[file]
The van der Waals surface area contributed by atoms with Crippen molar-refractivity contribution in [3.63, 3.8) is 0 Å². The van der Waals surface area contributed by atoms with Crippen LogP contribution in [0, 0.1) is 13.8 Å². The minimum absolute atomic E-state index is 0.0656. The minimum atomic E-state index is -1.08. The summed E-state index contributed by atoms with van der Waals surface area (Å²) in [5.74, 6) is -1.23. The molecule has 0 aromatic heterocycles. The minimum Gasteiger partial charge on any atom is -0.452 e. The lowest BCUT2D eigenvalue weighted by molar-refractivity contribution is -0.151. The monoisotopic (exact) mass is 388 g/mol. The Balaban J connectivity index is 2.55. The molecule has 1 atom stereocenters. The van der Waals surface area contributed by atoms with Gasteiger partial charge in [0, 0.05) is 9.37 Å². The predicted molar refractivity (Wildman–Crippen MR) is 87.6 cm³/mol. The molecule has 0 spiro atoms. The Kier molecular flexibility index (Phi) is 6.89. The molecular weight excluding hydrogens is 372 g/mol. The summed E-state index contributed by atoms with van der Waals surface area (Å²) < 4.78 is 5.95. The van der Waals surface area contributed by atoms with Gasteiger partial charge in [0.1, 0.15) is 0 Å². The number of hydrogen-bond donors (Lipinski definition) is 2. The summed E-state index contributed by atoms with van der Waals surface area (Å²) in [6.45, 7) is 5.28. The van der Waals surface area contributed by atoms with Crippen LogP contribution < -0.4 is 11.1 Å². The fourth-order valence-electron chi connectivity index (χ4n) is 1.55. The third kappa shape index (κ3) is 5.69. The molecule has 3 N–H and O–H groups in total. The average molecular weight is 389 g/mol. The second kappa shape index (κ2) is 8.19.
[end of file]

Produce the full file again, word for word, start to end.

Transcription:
The van der Waals surface area contributed by atoms with Crippen molar-refractivity contribution in [3.63, 3.8) is 0 Å². The van der Waals surface area contributed by atoms with Crippen LogP contribution in [0, 0.1) is 13.8 Å². The minimum absolute atomic E-state index is 0.0656. The minimum atomic E-state index is -1.08. The summed E-state index contributed by atoms with van der Waals surface area (Å²) in [5.74, 6) is -1.23. The molecule has 0 aromatic heterocycles. The minimum Gasteiger partial charge on any atom is -0.452 e. The lowest BCUT2D eigenvalue weighted by molar-refractivity contribution is -0.151. The monoisotopic (exact) mass is 388 g/mol. The Balaban J connectivity index is 2.55. The molecule has 1 atom stereocenters. The van der Waals surface area contributed by atoms with Gasteiger partial charge in [0, 0.05) is 9.37 Å². The predicted molar refractivity (Wildman–Crippen MR) is 87.6 cm³/mol. The molecule has 0 spiro atoms. The Kier molecular flexibility index (Phi) is 6.89. The molecular weight excluding hydrogens is 372 g/mol. The summed E-state index contributed by atoms with van der Waals surface area (Å²) < 4.78 is 5.95. The van der Waals surface area contributed by atoms with Gasteiger partial charge in [0.1, 0.15) is 0 Å². The number of hydrogen-bond donors (Lipinski definition) is 2. The summed E-state index contributed by atoms with van der Waals surface area (Å²) in [6.45, 7) is 5.28. The van der Waals surface area contributed by atoms with Crippen LogP contribution < -0.4 is 11.1 Å². The fourth-order valence-electron chi connectivity index (χ4n) is 1.55. The third kappa shape index (κ3) is 5.69. The molecule has 3 N–H and O–H groups in total. The average molecular weight is 389 g/mol. The second kappa shape index (κ2) is 8.19.